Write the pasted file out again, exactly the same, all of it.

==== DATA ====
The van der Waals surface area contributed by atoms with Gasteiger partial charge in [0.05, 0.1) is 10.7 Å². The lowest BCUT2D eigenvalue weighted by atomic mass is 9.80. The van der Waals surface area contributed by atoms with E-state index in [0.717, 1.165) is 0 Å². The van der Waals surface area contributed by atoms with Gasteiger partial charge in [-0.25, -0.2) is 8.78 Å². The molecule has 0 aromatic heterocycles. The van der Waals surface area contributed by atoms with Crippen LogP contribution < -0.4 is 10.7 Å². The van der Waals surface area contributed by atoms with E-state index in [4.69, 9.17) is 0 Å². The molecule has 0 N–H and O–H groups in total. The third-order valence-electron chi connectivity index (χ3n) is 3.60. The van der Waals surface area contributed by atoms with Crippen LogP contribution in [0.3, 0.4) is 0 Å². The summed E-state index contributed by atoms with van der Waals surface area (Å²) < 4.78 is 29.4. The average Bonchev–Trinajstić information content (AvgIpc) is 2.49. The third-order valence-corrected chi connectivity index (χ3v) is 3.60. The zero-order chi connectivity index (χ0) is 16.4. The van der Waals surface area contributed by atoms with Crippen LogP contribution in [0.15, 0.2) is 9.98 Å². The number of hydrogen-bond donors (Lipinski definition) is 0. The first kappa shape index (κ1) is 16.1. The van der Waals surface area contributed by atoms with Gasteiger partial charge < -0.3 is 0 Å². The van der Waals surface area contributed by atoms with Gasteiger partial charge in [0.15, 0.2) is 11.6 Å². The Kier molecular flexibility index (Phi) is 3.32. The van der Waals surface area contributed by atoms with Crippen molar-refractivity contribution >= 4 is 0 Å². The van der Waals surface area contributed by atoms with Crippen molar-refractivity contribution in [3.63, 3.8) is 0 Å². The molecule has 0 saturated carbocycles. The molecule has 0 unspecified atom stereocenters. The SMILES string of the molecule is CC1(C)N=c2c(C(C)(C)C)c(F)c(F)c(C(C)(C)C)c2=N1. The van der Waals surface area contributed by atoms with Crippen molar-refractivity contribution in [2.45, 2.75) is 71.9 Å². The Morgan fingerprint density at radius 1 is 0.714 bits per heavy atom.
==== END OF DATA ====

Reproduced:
The van der Waals surface area contributed by atoms with Gasteiger partial charge in [0.05, 0.1) is 10.7 Å². The lowest BCUT2D eigenvalue weighted by atomic mass is 9.80. The van der Waals surface area contributed by atoms with E-state index in [0.717, 1.165) is 0 Å². The van der Waals surface area contributed by atoms with Gasteiger partial charge in [-0.25, -0.2) is 8.78 Å². The molecule has 0 aromatic heterocycles. The van der Waals surface area contributed by atoms with Crippen LogP contribution < -0.4 is 10.7 Å². The van der Waals surface area contributed by atoms with E-state index in [4.69, 9.17) is 0 Å². The molecule has 0 N–H and O–H groups in total. The third-order valence-electron chi connectivity index (χ3n) is 3.60. The van der Waals surface area contributed by atoms with Crippen LogP contribution in [0.3, 0.4) is 0 Å². The summed E-state index contributed by atoms with van der Waals surface area (Å²) < 4.78 is 29.4. The average Bonchev–Trinajstić information content (AvgIpc) is 2.49. The third-order valence-corrected chi connectivity index (χ3v) is 3.60. The zero-order chi connectivity index (χ0) is 16.4. The van der Waals surface area contributed by atoms with Crippen LogP contribution in [0.15, 0.2) is 9.98 Å². The number of hydrogen-bond donors (Lipinski definition) is 0. The first kappa shape index (κ1) is 16.1. The van der Waals surface area contributed by atoms with Gasteiger partial charge < -0.3 is 0 Å². The van der Waals surface area contributed by atoms with Gasteiger partial charge in [0.15, 0.2) is 11.6 Å². The Kier molecular flexibility index (Phi) is 3.32. The van der Waals surface area contributed by atoms with Crippen molar-refractivity contribution >= 4 is 0 Å². The van der Waals surface area contributed by atoms with Crippen molar-refractivity contribution in [3.63, 3.8) is 0 Å². The molecule has 0 saturated carbocycles. The molecule has 0 unspecified atom stereocenters. The SMILES string of the molecule is CC1(C)N=c2c(C(C)(C)C)c(F)c(F)c(C(C)(C)C)c2=N1. The van der Waals surface area contributed by atoms with Crippen molar-refractivity contribution in [2.45, 2.75) is 71.9 Å². The Morgan fingerprint density at radius 1 is 0.714 bits per heavy atom.